Percutaneous In Situ Coronary Venous Arterialization
Report of the First Human Catheter-Based Coronary Artery Bypass
Abstract—Diffuse coronary artery disease is frequently untreatable by coronary artery bypass or angioplasty. Many such “no-option” patients have been subjects for trials of angiogenesis using growth factor manipulation or laser injury. We think these novel revascularization strategies are limited by insufficient inflow to putative areas of new microvasculature and thus seek a more mechanical solution. We report the use of a catheter-based system for arterializing the adjacent anterior cardiac vein in a patient with chronic total occlusion of the left anterior descending coronary artery. A composite catheter system (phased-array ultrasound imaging system mounted on a catheter with extendable nitinol needle) was used to deliver an exchange-length intracoronary guidewire from the proximal left anterior descending coronary artery into the parallel anterior interventricular vein. Using standard angioplasty techniques, a fistula was then constructed from the proximal artery to the coronary vein using a self-expanding connector. The proximal vein was blocked with a novel self-expanding “blocker,” thus precluding “steal” through the coronary sinus and forcing retroperfusion of the anterior wall. The procedure was completed without complication, and a follow-up angiogram at 3 months confirmed continued patency of the arteriovenous connection. This patient, who had severe angina before the procedure, has been asymptomatic for 12 months. Percutaneous in situ venous arterialization may be an effective therapy for diffuse, “untreatable” coronary disease by supplying a robust inflow of arterialized blood via retroperfusion to severely ischemic myocardium.
With the combination of coronary artery bypass surgery and percutaneous coronary interventions, many patients with symptomatic coronary insufficiency can be effectively revascularized. Each year in the United States alone, nearly 1 million individuals undergo a percutaneous catheter-based intervention, with intracoronary stents used in most. An additional half million Americans have their coronary disease treated by aortocoronary surgical bypass.
Despite the successful and widespread application of these revascularization procedures, a large number of patients are not good candidates for either angioplasty or surgery. These “no-option” patients frequently have diffuse coronary disease without a discrete target for angioplasty, stenting, or surgical bypass. It has been estimated that >100 000 patients each year may fall beneath the no-option rubric.1 Many of these patients have recently been investigational subjects in trials focused on angiogenesis by vascular growth factor infusions or laser injury.
We suspect that gene therapy and laser revascularization strategies may have a fundamental flaw: the creation of new blood vessels in ischemic myocardial tissue requires significant arterial inflow, which is not obviously enhanced by these techniques. Therefore, we sought a novel percutaneous revascularization approach with the potential to provide robust arterial inflow to a severely ischemic region. Recalling the possibility of venous retroperfusion, we developed catheter techniques for arterializing the in situ coronary vein from an adjacent proximal coronary artery, blocking the proximal vein, and thus forcing retrograde venous perfusion.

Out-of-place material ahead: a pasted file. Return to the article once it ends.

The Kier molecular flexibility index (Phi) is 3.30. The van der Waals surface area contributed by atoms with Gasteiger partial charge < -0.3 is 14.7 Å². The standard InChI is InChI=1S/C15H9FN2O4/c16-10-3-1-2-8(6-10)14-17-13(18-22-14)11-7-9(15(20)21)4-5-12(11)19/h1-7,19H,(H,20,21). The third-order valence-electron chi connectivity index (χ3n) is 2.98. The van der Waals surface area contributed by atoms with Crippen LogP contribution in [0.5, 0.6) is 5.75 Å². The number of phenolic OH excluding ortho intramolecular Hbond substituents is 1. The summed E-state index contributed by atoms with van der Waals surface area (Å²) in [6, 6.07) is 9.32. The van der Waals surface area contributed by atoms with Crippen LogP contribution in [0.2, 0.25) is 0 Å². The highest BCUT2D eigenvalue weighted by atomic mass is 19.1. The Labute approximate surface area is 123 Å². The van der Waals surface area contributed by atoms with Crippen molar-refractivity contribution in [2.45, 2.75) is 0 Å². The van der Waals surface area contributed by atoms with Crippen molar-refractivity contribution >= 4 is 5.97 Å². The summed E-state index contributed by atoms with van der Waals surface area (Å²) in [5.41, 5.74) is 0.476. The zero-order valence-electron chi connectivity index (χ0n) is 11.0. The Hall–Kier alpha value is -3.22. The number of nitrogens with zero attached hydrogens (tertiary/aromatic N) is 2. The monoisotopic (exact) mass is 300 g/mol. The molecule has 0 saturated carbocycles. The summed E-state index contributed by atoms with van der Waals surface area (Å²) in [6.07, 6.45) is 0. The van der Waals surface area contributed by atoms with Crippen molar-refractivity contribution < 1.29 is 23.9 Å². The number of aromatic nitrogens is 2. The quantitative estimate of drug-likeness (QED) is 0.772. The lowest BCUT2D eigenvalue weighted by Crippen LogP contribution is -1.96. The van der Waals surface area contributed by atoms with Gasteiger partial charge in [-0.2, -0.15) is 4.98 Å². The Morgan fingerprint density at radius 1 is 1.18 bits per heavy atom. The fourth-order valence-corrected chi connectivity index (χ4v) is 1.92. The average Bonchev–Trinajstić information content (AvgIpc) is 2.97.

Percutaneous in situ coronary venous arterialization (PICVA) is one of a series of catheter-based techniques we are developing for bypassing severe coronary disease without surgery. We now report the first successful catheter-based coronary bypass procedure in a human.
The PICVA Procedure
A series of specialized catheters and implantable devices (TransVascular, Inc) are required to perform the PICVA procedure. These catheter-based devices can be divided into the following 4 categories:
Coronary sinus and subselective guiding catheters, which were developed to access the coronary sinus and then maintain a stabilization platform for devices to be introduced into the coronary sinus and the branching coronary venous system.
TransAccess catheters, which are unique devices designed to introduce a guidewire from one vessel to another (from artery to adjacent vein and vice versa) with precision and control. The TransAccess catheters are guided through vascular segments using fluoroscopy, and vessel-to-vessel targeting is performed using an integrated intravascular ultrasound (IVUS) guidance system (Figure 1⇓).
Flow-directing/blocking devices and delivery systems for deliberate total occlusion of targeted venous segments; they prevent shunting of arterial inflow back to the coronary sinus and into the right atrium.
Channel creation and maintenance devices, which are designed to be delivered over a 0.014-inch arteriovenous guidewire and are used to create a permanent conduit between the vessels.
In addition to the above devices, standard angioplasty guides are used to support the devices entering the coronaries from the aorta, and standard PTCA balloon catheters are used at several stages to predilate and postdilate the connection between the arterial and venous vessels.
Each procedure begins with a standard coronary artery injection, with sufficient filming time to observe the delayed venous phase. While providing an important visual landmark indicating the location of the coronary sinus outlet into the right atrium, this initial step also provides a venous phase road map and a baseline visual correlation between the adjacent venous and arterial anatomy. Virtually all of the major left-sided epicardial coronary arteries have an adjacent companion vein (Figure 2⇓).
From the femoral approach, a diagnostic catheter is introduced into the right ventricle and withdrawn across the tricuspid valve while being rotated in a clockwise direction. This directs the tip posterior, and the catheter will usually fall into the coronary sinus. After the coronary sinus is selectively catheterized, a guidewire is introduced and a special coronary sinus guide catheter is delivered over the wire and positioned in the proximal coronary sinus. This catheter serves to maintain access throughout the procedure and provides sufficient back support to advance blocking devices into the venous vasculature.